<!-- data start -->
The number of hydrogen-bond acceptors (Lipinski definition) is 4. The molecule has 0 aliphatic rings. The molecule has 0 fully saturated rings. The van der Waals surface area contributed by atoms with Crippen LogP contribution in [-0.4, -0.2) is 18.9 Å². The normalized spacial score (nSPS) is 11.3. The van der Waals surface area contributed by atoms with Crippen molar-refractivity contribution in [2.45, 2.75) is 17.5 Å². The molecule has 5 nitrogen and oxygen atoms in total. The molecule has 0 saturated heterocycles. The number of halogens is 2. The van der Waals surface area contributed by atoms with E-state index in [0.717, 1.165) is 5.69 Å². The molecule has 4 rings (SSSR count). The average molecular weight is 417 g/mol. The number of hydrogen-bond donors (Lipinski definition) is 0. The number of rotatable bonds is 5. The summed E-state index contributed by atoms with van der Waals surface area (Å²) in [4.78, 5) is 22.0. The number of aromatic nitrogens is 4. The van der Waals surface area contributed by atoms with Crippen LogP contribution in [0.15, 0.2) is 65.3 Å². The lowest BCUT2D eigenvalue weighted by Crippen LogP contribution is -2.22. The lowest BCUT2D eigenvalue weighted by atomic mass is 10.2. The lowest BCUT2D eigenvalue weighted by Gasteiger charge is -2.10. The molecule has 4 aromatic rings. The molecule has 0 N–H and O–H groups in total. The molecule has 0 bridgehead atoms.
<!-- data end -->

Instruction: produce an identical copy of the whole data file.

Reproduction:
The number of hydrogen-bond acceptors (Lipinski definition) is 4. The molecule has 0 aliphatic rings. The molecule has 0 fully saturated rings. The van der Waals surface area contributed by atoms with Crippen LogP contribution in [-0.4, -0.2) is 18.9 Å². The normalized spacial score (nSPS) is 11.3. The van der Waals surface area contributed by atoms with Crippen molar-refractivity contribution in [2.45, 2.75) is 17.5 Å². The molecule has 5 nitrogen and oxygen atoms in total. The molecule has 0 saturated heterocycles. The number of halogens is 2. The van der Waals surface area contributed by atoms with E-state index in [0.717, 1.165) is 5.69 Å². The molecule has 4 rings (SSSR count). The average molecular weight is 417 g/mol. The number of hydrogen-bond donors (Lipinski definition) is 0. The number of rotatable bonds is 5. The summed E-state index contributed by atoms with van der Waals surface area (Å²) in [4.78, 5) is 22.0. The number of aromatic nitrogens is 4. The van der Waals surface area contributed by atoms with Crippen LogP contribution in [0.15, 0.2) is 65.3 Å². The lowest BCUT2D eigenvalue weighted by Crippen LogP contribution is -2.22. The lowest BCUT2D eigenvalue weighted by atomic mass is 10.2. The lowest BCUT2D eigenvalue weighted by Gasteiger charge is -2.10. The molecule has 4 aromatic rings. The molecule has 0 N–H and O–H groups in total. The molecule has 0 bridgehead atoms.